Bird Fact Friday—Jacamars

Adapted from pages 254 to 255 of Birds of Central America:

Jacamars are large-billed birds found mainly at middle levels in humid broadleaf forests. With long, pointed bills and long, graduated tails, jacamars present a distinctive silhouette as they perch motionless in the open. 

Male and female Great Jacamars (green birds to the left, respectively) as illustrated by Dale Dyer. Also illustrated: the Gray-checked Nunlet (top right corner) and a Barred Puffbird (bottom right).

The Rufous-talled Jacamar (Galbula ruficauda) is the most common and widespread, and is frequently found in lowlands and foothills. They have long, graduated tails and long, near-straight bills (typically upraised). It is metallic green above and cinnamon-rufous below. Males have white throats; females have buff throats. These birds usually gather near gaps or edges, while pairs or solitary birds forage by sallying from exposed perch. Their song begins with several sharp, staccato beeks or eeks, before suddenly accelerating into a very fast beek beek beek beebeebeebeebeebeebee. Calls also include emphatic, two-syllable phrases that may be repeated bee-yuk or ee-yuk, or a sharp whistle that ends abruptly (wheeeeert). 

Meanwhile, the Great Jacamar (Jacamerops auerues) is an uncommon to and a rare resident of the Caribbean lowlands and foothills. It’s identified by its large and bulky size and long, graduated tail, typically held raised. Males have white on lower throats, while the underparts of both include breast cinnamon-rufous. They sit motionless for long periods of time, then suddenly reverse position on perch. These birds are often quiet, and call in a loud, clear, high-pitched whistle (keeeyeeeeeeew!) that drops in pitch and is slightly trilled the end.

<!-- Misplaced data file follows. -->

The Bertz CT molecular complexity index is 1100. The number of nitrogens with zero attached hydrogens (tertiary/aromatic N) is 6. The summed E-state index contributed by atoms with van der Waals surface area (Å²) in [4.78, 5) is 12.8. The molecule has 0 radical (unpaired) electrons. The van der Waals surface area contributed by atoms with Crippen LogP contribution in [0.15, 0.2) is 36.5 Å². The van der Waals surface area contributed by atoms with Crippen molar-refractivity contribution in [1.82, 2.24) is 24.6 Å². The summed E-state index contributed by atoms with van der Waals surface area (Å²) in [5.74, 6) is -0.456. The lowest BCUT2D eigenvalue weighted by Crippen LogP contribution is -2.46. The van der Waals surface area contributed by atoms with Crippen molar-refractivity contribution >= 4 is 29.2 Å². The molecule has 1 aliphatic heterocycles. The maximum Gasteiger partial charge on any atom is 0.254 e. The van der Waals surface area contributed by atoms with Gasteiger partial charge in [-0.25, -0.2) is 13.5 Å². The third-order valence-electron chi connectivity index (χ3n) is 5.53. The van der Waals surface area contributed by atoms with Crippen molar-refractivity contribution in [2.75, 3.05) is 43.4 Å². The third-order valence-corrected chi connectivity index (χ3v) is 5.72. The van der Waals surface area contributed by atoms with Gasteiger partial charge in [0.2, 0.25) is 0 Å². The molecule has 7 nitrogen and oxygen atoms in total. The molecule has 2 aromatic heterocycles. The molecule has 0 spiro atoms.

Finally: the Dusky-backed Jacamar (Brachygalba salmoni) is a small, dark bird with a long, pointed bill and blackish, square-tipped tail. Upperparts and breast are a dark, glossy green; belly and crissum are rufous. The throat is variably white or buff white. It is smaller and darker than Rufous-tailed Jacamar. It has a shorter tail. They are often found along rivers, in pairs of solitary, perched on high, exposed snags. To feed, they quickly capture flying insects and then return to the same or nearby perch from which they came. They are usually quiet, but have a high-pitched, thin call that sounds like a psee, occasionally repeated in a long series. 

 

Birds of Central America
Belize, Guatemala, Honduras, El Salvador, Nicaragua, Costa Rica, and Panama

By Andrew C. Vallely and Dale Dyer

Birds of Central America is the first comprehensive field guide to the avifauna of the entire region, including Belize, Guatemala, Honduras, El Salvador, Nicaragua, Costa Rica, and Panama. Handy and compact, the book presents text and illustrations for nearly 1,200 resident and migrant species, and information on all rare vagrants. Two hundred sixty detailed plates on convenient facing-page spreads depict differing ages and sexes for each species, with a special focus on geographic variation. The guide also contains up-to-date range maps and concise notes on distribution, habitat, behavior, and voice. An introduction provides a brief overview of the region’s landscape, climate, and biogeography.

The culmination of more than a decade of research and field experience, Birds of Central Americais an indispensable resource for all those interested in the bird life of this part of the world.

  • Detailed information on the entire avifauna of Central America
  • 260 beautiful color plates
  • Range maps, text, and illustrations presented on convenient facing-page spreads
  • Up-to-date notes on distribution supported by an extensive bibliography
  • Special focus on geographic variation of bird species